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Distracted Driving Trends Take a Dangerous Turn

Did you know that at any given daylight moment across America about 660,000 drivers are using their cell phones or other electronic devices while driving? According to distraction.gov, the official U.S. Government website for distracted driving, this number has been consistently true since 2010. Although texting is thought of as the most common form of distracted driving, distraction can also include internet use, reading social media, talking on a hand-held phone, taking photos with a phone, and using navigation. The most recent State Farm Distracted Driving Survey demonstrations that, while the number of drivers talking on hand-held cellphones has gone down, more people than ever are using the internet while driving.

The Center for Disease Control and Prevention says that at least 8 people are killed and 1,161 injured each day in the United States because of incidents involving distracted drivers. Distracted driving includes anything that takes the driver’s attention from the road, but most commonly involves a cell phone. According to the State Farm survey, roughly 65% of drivers surveyed in 2009 would talk on their cell phones while driving, compared to 51% in 2015. Texting and driving has stayed roughly the same in recent years, with 31% of drivers texting in 2009 and 36% in 2015. The percentage of drivers accessing the internet, however, has shot up from 13% in 2009 to 29% in 2015. The survey also revealed an increased use of navigation services, reading and responding to email, and reading and updating social media.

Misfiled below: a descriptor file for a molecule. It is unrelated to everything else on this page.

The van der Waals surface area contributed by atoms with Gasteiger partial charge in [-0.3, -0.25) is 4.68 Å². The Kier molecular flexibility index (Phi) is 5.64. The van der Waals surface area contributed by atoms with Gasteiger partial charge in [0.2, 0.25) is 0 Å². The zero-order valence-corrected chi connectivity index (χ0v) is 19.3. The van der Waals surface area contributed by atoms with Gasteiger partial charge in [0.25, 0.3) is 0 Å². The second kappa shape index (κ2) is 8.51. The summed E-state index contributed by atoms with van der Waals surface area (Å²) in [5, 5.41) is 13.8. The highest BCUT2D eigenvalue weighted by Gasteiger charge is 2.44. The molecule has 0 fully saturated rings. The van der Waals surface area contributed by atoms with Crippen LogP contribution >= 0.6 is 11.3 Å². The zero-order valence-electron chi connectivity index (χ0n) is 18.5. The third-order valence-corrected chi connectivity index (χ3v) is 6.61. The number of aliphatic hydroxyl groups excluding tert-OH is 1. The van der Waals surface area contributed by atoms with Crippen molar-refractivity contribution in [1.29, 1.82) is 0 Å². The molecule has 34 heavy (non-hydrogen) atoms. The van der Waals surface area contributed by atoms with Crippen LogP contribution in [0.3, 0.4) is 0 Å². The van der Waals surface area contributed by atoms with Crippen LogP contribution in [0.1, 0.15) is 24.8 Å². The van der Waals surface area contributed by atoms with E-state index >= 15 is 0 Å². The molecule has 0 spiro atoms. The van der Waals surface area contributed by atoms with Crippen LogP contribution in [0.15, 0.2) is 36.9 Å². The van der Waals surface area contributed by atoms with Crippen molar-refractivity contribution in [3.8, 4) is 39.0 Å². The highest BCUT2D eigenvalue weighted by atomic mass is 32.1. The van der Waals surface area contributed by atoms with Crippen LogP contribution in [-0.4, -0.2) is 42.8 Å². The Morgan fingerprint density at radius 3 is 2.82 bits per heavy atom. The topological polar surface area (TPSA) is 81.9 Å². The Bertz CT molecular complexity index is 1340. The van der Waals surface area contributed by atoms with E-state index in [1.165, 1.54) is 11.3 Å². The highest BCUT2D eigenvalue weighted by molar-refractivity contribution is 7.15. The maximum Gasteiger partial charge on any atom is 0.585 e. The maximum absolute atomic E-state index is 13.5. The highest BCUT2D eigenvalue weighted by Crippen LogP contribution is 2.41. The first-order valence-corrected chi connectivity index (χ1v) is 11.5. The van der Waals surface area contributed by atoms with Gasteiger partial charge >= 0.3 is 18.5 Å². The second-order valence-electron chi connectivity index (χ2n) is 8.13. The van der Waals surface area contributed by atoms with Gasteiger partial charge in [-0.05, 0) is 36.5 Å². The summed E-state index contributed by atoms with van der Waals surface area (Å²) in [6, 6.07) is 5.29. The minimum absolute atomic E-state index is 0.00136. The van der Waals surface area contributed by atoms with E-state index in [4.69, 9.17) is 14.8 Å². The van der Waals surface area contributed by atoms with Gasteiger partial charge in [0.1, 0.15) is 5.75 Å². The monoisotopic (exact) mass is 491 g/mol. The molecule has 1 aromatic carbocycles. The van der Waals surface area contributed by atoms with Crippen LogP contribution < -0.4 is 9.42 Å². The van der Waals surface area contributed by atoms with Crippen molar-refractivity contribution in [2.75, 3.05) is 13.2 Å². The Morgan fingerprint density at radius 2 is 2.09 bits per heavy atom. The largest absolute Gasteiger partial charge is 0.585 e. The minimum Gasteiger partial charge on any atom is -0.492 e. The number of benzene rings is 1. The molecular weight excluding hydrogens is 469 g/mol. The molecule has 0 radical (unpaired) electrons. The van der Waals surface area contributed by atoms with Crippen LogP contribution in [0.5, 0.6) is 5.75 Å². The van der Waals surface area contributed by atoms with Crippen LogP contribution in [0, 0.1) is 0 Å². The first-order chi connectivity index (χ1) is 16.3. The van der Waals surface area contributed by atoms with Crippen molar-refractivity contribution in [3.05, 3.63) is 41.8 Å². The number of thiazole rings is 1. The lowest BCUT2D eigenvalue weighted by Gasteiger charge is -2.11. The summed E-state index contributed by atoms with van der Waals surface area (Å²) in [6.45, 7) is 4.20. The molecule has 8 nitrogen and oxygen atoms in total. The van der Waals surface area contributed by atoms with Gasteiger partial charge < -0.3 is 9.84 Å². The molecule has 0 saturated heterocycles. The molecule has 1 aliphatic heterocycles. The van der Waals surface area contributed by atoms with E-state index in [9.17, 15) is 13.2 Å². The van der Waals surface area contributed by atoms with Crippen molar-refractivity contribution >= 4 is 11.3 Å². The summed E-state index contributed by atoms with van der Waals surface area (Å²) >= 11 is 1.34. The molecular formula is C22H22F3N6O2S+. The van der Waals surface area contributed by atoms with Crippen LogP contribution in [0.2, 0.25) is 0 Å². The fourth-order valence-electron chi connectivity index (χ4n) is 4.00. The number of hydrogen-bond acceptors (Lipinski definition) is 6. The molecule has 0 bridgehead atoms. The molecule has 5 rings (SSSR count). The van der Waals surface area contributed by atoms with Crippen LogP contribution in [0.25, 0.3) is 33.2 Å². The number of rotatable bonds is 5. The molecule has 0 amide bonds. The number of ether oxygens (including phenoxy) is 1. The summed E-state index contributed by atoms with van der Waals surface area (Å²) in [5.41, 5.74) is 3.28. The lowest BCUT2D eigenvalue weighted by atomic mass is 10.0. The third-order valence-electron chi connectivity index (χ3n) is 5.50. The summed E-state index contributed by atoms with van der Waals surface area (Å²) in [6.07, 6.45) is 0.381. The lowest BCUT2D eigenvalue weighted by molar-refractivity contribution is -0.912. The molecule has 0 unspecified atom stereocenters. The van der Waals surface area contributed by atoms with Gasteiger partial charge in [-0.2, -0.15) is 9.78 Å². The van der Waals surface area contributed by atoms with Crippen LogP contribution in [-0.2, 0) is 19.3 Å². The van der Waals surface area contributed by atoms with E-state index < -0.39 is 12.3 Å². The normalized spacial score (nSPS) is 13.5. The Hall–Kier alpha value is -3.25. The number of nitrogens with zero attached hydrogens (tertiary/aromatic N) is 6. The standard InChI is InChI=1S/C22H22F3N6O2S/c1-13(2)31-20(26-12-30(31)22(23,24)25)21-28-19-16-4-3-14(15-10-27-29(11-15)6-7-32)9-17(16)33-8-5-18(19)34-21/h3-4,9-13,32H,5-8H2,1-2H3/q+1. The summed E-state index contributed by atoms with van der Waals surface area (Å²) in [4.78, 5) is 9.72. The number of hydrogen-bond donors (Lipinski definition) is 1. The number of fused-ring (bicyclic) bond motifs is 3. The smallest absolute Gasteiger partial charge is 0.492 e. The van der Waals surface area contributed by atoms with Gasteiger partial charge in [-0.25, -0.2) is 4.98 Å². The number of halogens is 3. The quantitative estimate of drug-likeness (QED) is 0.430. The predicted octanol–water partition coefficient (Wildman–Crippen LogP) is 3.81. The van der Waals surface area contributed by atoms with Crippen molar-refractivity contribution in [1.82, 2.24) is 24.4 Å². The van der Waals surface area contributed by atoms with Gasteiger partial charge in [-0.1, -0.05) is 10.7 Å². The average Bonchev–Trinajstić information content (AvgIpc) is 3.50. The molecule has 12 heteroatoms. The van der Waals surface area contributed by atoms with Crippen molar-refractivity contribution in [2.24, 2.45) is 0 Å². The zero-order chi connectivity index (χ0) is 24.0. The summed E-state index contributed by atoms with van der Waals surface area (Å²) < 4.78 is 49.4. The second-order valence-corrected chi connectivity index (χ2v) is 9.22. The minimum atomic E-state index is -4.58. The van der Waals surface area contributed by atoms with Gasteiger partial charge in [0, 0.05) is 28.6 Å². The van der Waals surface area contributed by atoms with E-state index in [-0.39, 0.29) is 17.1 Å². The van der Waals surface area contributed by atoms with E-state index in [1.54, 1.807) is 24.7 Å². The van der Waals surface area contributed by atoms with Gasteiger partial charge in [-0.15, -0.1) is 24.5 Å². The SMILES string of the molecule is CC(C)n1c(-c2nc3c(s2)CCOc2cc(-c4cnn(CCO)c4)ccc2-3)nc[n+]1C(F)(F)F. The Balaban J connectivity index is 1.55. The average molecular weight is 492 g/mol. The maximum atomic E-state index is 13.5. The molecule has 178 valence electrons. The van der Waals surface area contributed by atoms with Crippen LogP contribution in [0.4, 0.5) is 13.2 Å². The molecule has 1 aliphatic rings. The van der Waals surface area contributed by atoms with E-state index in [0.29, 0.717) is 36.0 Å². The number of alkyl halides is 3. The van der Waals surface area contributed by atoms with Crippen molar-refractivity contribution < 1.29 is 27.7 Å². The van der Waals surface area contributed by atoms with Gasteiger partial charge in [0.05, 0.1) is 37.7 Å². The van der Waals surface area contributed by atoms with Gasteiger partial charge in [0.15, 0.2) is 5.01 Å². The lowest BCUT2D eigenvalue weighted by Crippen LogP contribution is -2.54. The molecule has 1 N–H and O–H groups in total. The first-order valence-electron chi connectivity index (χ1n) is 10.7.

Interestingly enough, 84% of drivers surveyed also agreed with laws prohibiting the use of cell phones while driving, and 48% said causing a crash while texting would keep them from doing so again. So, why are drivers continuing to use cell phones, now more than ever? While there can’t be any absolute answer, State Farm cites the increase in the number of drivers with smartphones as a likely contributing factor.

Regardless of the reason, driving distractedly is dangerous not only for the driver, but for everyone else on the road. For the sake of yourself, and others, please stay focused and mindful when behind the wheel, and don’t use your phone while you drive.

To read more about the State Farm Distracted Driving Survey, click here.

If you or someone you know has been involved in an accident involving a distracted driver, contact Anderson & Boutwell for legal help, today.

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